Written By: Tim Renner
I’m a math/programming nerd who likes messing with data and learning programming languages. I like working with text, streams, and pretty much anything that’s got a good story. By day, I’m a data scientist at Intersys in Austin TX, where I get to work with the latest and greatest in big data.
Almost everyone in Congress has a Twitter account. Twitter even released a guide for politicians to effectively use the platform. For one thing, it’s another social channel to communicate with constituents (looking at you, @CoryBooker). More interestingly it’s also used to promote awareness of certain political issues and push agendas. Most people use hashtags for pointless stuff or shamelessly self promote:
Politicians, on the other hand, will use it for stuff like this:
When a political hashtags (yeah it’s a verb too) something it’s usually part of a political discussion. If we took all of the tweets made by members of Congress, what would the hashtags tell us about the goings-on in DC? Which topics are most pressing right now? Who’s influencing the discussion?
These are exactly the types of questions we can answer with graph theory, which represents objects as nodes and connections between them as edges. It’s often used to model things like the electrical grid (power stations are nodes and power lines as edges) or Facebook’s social network (people are nodes and friendships are edges). We can use the hashtags and the people who tweeted them to construct a mathematical model that will allow us to statistically check out what’s going on.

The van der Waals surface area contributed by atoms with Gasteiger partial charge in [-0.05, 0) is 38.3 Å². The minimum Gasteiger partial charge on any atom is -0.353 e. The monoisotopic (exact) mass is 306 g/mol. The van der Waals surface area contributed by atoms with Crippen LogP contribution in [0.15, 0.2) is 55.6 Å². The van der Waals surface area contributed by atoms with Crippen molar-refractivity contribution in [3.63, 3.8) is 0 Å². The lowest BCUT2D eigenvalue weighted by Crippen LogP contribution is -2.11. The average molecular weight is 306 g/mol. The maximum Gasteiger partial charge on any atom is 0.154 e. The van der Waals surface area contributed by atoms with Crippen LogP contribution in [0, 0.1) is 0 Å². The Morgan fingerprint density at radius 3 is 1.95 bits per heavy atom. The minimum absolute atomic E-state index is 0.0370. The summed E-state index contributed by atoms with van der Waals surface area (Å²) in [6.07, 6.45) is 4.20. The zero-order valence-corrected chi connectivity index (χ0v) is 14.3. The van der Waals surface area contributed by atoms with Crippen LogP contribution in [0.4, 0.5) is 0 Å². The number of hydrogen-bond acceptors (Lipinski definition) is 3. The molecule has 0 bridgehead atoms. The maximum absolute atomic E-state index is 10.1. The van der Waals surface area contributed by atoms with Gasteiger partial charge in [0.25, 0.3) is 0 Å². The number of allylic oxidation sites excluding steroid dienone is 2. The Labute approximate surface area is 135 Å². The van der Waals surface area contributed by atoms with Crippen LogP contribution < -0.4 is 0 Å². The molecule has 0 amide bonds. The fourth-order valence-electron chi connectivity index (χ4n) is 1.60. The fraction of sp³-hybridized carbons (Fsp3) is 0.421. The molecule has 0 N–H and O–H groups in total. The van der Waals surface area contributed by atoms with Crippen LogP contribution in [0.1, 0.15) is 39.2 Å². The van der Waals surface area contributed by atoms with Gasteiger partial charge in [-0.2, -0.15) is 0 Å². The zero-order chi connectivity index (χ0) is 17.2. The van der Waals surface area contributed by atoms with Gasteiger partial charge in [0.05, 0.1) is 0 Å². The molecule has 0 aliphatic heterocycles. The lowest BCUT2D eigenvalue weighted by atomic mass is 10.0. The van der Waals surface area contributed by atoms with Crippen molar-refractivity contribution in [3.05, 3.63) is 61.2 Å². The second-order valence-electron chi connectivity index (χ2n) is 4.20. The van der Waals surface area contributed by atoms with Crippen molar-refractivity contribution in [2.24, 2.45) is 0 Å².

I’ve collected a full week’s worth of hashtags used by every member of Congress using the Sunlight Foundation’s Congress API and tweetshovel, a command line tool I wrote to scrape large numbers of tweets. This dataset was collected for the week of May 21st – 27th, with maybe a couple of tweets made on the 28th. Because Twitter has rate limits for pulling tweets and some slowness in tweetshovel it took a very long time to collect the data. The repository has details on how to run it yourself if you want to pull new data.
Hashtag to Hashtag